- A keyword-optimized, professional headline. The space under your name is some of the most valuable real estate on LinkedIn. This is where you get a chance to make an immediate first impression, yet most people only list their title in this section. In my book, that’s a big mistake and a wasted opportunity. Instead use keywords and phrases that turn the headline into an opportunity for building a personal brand with a mini narrative about who you are, your expertise, and your experience.
If you are wondering if having a bright and shiny LinkedIn profile really matters, I offer this. One client I worked with closed two Fortune 500 customers for five to six figures each using these LinkedIn strategies. Another client — a senior VP of Innovation for a Fortune 500 company — was able to use her revised profile as a medium to generate her dream job within her existing firm, after changes in her profile caught the attention of a higher-up in her company. Not bad for just a few tweaks that took less than a couple of hours.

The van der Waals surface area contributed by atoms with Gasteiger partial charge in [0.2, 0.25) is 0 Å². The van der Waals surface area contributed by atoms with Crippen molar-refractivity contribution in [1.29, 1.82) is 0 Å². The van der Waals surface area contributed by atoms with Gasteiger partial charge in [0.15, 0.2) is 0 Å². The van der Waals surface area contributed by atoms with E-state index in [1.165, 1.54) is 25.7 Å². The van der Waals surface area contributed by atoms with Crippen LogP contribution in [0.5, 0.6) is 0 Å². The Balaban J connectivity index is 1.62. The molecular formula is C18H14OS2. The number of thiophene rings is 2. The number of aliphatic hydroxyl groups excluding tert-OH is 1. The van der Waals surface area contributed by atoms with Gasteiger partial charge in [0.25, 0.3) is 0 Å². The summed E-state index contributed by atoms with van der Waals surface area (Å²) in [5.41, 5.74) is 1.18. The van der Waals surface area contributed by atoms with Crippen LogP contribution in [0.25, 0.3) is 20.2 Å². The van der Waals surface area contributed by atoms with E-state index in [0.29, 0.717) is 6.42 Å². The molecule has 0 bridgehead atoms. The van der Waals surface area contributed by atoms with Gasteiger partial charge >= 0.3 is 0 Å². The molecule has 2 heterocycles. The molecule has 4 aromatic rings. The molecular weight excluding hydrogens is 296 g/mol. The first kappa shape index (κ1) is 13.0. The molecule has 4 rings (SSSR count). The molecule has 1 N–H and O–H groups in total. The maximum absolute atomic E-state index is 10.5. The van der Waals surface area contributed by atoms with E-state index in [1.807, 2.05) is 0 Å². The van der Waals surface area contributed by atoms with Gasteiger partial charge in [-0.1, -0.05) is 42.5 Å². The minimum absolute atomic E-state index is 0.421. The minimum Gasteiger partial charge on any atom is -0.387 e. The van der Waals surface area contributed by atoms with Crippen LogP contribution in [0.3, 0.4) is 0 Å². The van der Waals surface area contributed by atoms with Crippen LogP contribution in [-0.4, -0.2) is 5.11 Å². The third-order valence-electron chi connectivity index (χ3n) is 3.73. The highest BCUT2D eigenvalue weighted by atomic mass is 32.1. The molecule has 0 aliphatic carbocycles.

I get weekly calls from CEOs, small business owners, executives, and entrepreneurs looking to develop a brand marketing strategy designed to upgrade their business and personal brands. Everything from developing executive presence to media placement, book writing, and blogging is put on the table as possible tactics for brand building.
The issue they almost all face is how to determine which of these tactics will be the most effective given their resources, timeline, and desired outcomes — and what is the best way to go about the implementation of these tactics? Enter the part-time Chief Marketing Officer (CMO).